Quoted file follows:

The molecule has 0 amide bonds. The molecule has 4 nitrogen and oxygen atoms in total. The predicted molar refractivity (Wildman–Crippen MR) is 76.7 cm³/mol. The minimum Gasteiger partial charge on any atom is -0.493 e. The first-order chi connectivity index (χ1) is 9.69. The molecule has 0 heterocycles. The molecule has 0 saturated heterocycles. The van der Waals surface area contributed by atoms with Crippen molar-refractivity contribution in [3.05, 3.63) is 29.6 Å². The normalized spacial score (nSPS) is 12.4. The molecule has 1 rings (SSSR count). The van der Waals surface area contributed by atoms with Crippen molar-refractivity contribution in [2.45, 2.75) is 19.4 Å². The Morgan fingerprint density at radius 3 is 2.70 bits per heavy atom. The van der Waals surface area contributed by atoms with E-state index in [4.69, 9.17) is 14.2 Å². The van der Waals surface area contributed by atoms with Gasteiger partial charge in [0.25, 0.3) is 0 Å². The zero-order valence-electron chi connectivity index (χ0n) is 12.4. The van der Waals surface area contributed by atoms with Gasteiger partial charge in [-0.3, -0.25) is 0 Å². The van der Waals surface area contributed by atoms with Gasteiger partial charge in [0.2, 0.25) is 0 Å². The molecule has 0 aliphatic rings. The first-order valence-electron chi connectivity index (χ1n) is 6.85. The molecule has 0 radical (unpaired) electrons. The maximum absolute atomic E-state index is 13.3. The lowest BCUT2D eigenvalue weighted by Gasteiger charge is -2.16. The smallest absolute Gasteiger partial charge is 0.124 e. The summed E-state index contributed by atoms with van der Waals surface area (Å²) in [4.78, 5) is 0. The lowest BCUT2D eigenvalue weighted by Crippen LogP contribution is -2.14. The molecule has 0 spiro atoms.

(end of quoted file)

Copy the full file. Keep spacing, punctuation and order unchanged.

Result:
The molecule has 0 amide bonds. The molecule has 4 nitrogen and oxygen atoms in total. The predicted molar refractivity (Wildman–Crippen MR) is 76.7 cm³/mol. The minimum Gasteiger partial charge on any atom is -0.493 e. The first-order chi connectivity index (χ1) is 9.69. The molecule has 0 heterocycles. The molecule has 0 saturated heterocycles. The van der Waals surface area contributed by atoms with Crippen molar-refractivity contribution in [3.05, 3.63) is 29.6 Å². The normalized spacial score (nSPS) is 12.4. The molecule has 1 rings (SSSR count). The van der Waals surface area contributed by atoms with Crippen molar-refractivity contribution in [2.45, 2.75) is 19.4 Å². The Morgan fingerprint density at radius 3 is 2.70 bits per heavy atom. The van der Waals surface area contributed by atoms with E-state index in [4.69, 9.17) is 14.2 Å². The van der Waals surface area contributed by atoms with Gasteiger partial charge in [0.25, 0.3) is 0 Å². The zero-order valence-electron chi connectivity index (χ0n) is 12.4. The van der Waals surface area contributed by atoms with Gasteiger partial charge in [-0.3, -0.25) is 0 Å². The van der Waals surface area contributed by atoms with Gasteiger partial charge in [0.2, 0.25) is 0 Å². The molecule has 0 aliphatic rings. The first-order valence-electron chi connectivity index (χ1n) is 6.85. The molecule has 0 radical (unpaired) electrons. The maximum absolute atomic E-state index is 13.3. The lowest BCUT2D eigenvalue weighted by Gasteiger charge is -2.16. The smallest absolute Gasteiger partial charge is 0.124 e. The summed E-state index contributed by atoms with van der Waals surface area (Å²) in [4.78, 5) is 0. The lowest BCUT2D eigenvalue weighted by Crippen LogP contribution is -2.14. The molecule has 0 spiro atoms.